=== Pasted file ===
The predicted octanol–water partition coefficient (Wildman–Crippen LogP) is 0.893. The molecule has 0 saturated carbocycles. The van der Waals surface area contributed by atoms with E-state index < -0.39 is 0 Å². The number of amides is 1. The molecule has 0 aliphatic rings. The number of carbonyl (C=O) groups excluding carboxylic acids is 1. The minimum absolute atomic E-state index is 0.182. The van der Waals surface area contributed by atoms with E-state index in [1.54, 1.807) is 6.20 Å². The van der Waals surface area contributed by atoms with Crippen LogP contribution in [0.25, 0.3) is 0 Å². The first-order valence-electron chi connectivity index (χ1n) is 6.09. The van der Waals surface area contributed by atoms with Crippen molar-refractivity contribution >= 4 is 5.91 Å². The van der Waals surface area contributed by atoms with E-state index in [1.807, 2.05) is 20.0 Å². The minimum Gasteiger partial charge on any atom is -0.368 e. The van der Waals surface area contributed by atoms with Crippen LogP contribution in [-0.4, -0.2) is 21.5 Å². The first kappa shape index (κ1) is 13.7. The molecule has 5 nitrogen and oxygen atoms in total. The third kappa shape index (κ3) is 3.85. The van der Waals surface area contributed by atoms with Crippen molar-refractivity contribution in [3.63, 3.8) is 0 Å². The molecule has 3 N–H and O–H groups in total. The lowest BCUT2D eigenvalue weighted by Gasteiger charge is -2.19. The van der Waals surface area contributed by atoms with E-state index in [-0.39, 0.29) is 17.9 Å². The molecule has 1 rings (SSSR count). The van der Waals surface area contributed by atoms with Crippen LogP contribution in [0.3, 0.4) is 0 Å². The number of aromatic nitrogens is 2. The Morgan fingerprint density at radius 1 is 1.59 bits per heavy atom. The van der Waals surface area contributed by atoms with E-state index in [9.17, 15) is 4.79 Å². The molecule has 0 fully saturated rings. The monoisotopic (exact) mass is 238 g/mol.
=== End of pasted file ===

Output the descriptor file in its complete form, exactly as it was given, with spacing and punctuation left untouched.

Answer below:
The predicted octanol–water partition coefficient (Wildman–Crippen LogP) is 0.893. The molecule has 0 saturated carbocycles. The van der Waals surface area contributed by atoms with E-state index < -0.39 is 0 Å². The number of amides is 1. The molecule has 0 aliphatic rings. The number of carbonyl (C=O) groups excluding carboxylic acids is 1. The minimum absolute atomic E-state index is 0.182. The van der Waals surface area contributed by atoms with E-state index in [1.54, 1.807) is 6.20 Å². The van der Waals surface area contributed by atoms with Crippen LogP contribution in [0.25, 0.3) is 0 Å². The first-order valence-electron chi connectivity index (χ1n) is 6.09. The van der Waals surface area contributed by atoms with Crippen molar-refractivity contribution >= 4 is 5.91 Å². The van der Waals surface area contributed by atoms with E-state index in [1.807, 2.05) is 20.0 Å². The minimum Gasteiger partial charge on any atom is -0.368 e. The van der Waals surface area contributed by atoms with Crippen LogP contribution in [-0.4, -0.2) is 21.5 Å². The first kappa shape index (κ1) is 13.7. The molecule has 5 nitrogen and oxygen atoms in total. The third kappa shape index (κ3) is 3.85. The van der Waals surface area contributed by atoms with Crippen molar-refractivity contribution in [3.63, 3.8) is 0 Å². The molecule has 3 N–H and O–H groups in total. The lowest BCUT2D eigenvalue weighted by Gasteiger charge is -2.19. The van der Waals surface area contributed by atoms with E-state index in [-0.39, 0.29) is 17.9 Å². The molecule has 1 rings (SSSR count). The van der Waals surface area contributed by atoms with Crippen LogP contribution in [0.3, 0.4) is 0 Å². The number of aromatic nitrogens is 2. The Morgan fingerprint density at radius 1 is 1.59 bits per heavy atom. The van der Waals surface area contributed by atoms with E-state index in [9.17, 15) is 4.79 Å². The molecule has 0 fully saturated rings. The monoisotopic (exact) mass is 238 g/mol.